Daily briefing

10 things you need to know today: April 15, 2018

Haley says the U.S. 'is locked and loaded' for more Syria strikes, Comey says his assumption Clinton would win 'was a factor' in email probe choices, and more

1

Haley says the U.S. 'is locked and loaded' for more Syria strikes

The Trump administration is prepared to launch further strikes on Syria if chemical weapons are used again, U.S. Ambassador to the United Nations Nikki Haley said Saturday at a Security Council meeting. "The time for talk ended last night," she announced. "The United States is locked and loaded. When our president draws a red line, our president enforces a red line." President Trump ordered the attack Friday in response to what Washington believes was chemical weapons use by Syrian President Bashar al-Assad last week.

2

Comey says his assumption Clinton would win 'was a factor' in email probe choices

Former FBI Director James Comey said in an interview excerpt released by ABC News Saturday his assumption that then-candidate Hillary Clinton would win the 2016 election played a role in his decision-making about investigating the private email server she used as secretary of state. "I was operating in a world where Hillary Clinton was going to beat Donald Trump. I'm sure that it was a factor," Comey said. "That she's going to be elected president, and if I hide this from the American people, she'll be illegitimate the moment she's elected." President Trump responded by accusing Comey of ingratiating himself to Clinton to get a job in her administration.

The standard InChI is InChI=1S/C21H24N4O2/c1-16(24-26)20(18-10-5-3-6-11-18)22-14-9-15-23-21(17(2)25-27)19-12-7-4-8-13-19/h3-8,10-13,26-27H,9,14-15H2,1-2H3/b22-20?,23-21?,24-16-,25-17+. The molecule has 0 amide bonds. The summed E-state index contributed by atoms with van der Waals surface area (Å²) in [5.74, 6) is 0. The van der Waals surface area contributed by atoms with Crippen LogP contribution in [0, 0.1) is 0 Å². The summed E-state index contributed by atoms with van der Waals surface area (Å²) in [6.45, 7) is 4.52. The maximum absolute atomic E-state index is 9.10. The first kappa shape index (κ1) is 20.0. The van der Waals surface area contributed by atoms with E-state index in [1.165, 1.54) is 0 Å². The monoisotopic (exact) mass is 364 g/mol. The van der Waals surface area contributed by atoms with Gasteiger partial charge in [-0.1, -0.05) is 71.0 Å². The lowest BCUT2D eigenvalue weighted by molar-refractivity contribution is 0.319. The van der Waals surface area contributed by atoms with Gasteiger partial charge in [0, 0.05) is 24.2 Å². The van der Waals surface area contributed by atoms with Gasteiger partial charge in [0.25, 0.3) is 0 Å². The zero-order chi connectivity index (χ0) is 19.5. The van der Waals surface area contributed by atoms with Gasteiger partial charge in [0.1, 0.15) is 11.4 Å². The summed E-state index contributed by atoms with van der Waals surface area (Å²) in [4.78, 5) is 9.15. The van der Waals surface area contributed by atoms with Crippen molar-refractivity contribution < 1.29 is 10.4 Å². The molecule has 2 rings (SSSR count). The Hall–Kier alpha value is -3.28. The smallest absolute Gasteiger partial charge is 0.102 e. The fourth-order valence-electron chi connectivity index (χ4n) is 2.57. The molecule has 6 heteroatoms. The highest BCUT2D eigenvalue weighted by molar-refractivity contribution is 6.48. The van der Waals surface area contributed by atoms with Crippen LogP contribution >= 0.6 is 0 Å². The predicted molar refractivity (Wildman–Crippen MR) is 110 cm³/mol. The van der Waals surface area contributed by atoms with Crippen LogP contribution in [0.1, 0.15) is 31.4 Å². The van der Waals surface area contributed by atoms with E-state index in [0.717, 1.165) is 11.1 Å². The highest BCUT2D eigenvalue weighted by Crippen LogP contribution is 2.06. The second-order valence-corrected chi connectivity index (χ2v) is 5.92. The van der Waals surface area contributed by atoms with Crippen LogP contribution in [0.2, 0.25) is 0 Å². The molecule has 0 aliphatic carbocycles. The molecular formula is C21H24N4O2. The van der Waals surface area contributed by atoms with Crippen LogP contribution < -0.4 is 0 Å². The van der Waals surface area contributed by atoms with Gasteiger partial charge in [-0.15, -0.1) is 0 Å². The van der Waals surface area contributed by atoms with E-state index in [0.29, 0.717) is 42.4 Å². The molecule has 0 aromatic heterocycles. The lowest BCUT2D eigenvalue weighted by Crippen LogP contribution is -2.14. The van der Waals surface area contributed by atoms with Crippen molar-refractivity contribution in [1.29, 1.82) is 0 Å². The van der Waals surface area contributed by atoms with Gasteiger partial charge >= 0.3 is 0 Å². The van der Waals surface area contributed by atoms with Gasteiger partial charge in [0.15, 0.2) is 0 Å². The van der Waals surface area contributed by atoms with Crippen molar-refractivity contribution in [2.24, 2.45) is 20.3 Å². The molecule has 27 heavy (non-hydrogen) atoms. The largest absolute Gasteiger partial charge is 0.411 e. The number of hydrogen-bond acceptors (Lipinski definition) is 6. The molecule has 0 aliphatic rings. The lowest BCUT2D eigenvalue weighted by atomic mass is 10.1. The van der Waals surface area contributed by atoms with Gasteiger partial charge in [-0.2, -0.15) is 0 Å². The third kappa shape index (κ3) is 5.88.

3

Trump slams Comey again in Sunday tweetstorm

President Trump attacked former FBI Director James Comey and his forthcoming book in a series of tweets Sunday morning, pausing only to critique the media for connecting his "Mission Accomplished" tweet about Syria to former President George W. Bush's use of the phrase about Iraq. The president called Comey "slippery" and stupid, accusing him of lying, manipulating national events for personal gain, hiding Clinton family corruption, and fabricating information. "I never asked Comey for Personal Loyalty," Trump raged in one tweet. "I hardly even knew this guy. Just another of his many lies. His 'memos' are self serving and FAKE!"

4